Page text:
Heavy rain poured; muggy mire permeated the air. It was getting dark, the streets were growing empty and Paris’s cozy cafes were packed with people. I found myself in one of these cafes. The evening was rather dreary, with the usual music playing, but suddenly I noticed a presence beside me. I couldn’t tell who it was, but even without turning my head I felt a wonderful energy filling the surrounding space. I tried to spy him out in the crowd, and then felt faint inside as our gazes met. One of my friends said “This is a man in a mask”. Without looking away I replied “No, this is no mask”. The stranger smiled at me, and I didn’t know what to do next, but couldn’t move, much less leave. I kept watching him, taking in every gesture, his inner power and an incredible energy with which he filled everything around him. We started talking; he showed me his drawing of nude, faceless people. Their bodies writhed; they seemed to be saying something or really wanting to say something, to shout, to whisper or to cry something. He would take me to his drawing studio the following day. From then on we spent all of our days together, from morning until the last run of the night bus. He showed me Paris, one that was different from the Paris that others saw and that I had seen before. This was another Paris, another life, and another myself. The more I knew my new self and understood this new language, the more afraid I became of losing it all. When the time came to leave, I stayed. Daniel. His mask was more beautiful and truer than a thousand faces… His face gave off a thousand times more warmth than any mask… He was a real “Pierrot le Fou”, though not a fan of Jean-Luc Godard. Wherever he appeared, he immediately won people over. His inner strength and energy attracted and delighted. He dressed unusually and imaginatively; his hat, his assorted cloaks, and the trolley in which he carried his camera and drawings conjured an image of a mysterious ghost strolling around Paris at night. He moved with grace and confidence; his gait and his gestures were expressive and aristocratically refined. He danced beautifully and would dance nearly every time he heard any music. Women fell for him and everyone around him took interest. He knew this and like to play with it… Passersby often mistook him for a woman; he never corrected them. He said that understanding a woman takes partially being a woman. He joked around a lot; he was cheerful and carefree; sometimes he talked a lot. To drown out the pain. He slept once every three days and ate practically nothing. He took painkillers, hand-rolling and chain-smoking his cigarettes. At some point I realized that I had the same lifestyle as he. The doors of his home were always open to everyone on either side. He didn’t hide anything… And yet, after telling his life story to someone, more often than not he didn’t want to see that person again. This dream was reality. There wasn’t enough time for it to become a fairy-tale. One can always start a new life. And Daniel had many such lives. He would say that sometimes you have to give up one life to save another.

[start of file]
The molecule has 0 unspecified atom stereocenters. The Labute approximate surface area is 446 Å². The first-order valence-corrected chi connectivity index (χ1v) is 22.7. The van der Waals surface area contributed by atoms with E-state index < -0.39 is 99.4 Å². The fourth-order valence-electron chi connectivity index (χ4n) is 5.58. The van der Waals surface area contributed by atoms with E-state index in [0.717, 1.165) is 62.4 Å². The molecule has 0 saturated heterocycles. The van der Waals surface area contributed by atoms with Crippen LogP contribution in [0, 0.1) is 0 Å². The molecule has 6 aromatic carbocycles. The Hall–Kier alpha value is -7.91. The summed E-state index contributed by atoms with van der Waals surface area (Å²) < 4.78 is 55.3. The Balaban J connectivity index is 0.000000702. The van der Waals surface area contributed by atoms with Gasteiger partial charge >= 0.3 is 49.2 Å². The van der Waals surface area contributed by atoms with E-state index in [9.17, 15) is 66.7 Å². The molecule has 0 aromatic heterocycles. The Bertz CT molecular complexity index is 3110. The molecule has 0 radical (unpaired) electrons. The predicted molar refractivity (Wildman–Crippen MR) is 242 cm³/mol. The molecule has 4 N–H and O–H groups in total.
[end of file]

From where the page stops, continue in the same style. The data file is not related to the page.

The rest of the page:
Leave a Comment

Your email address will not be published. Required fields are marked *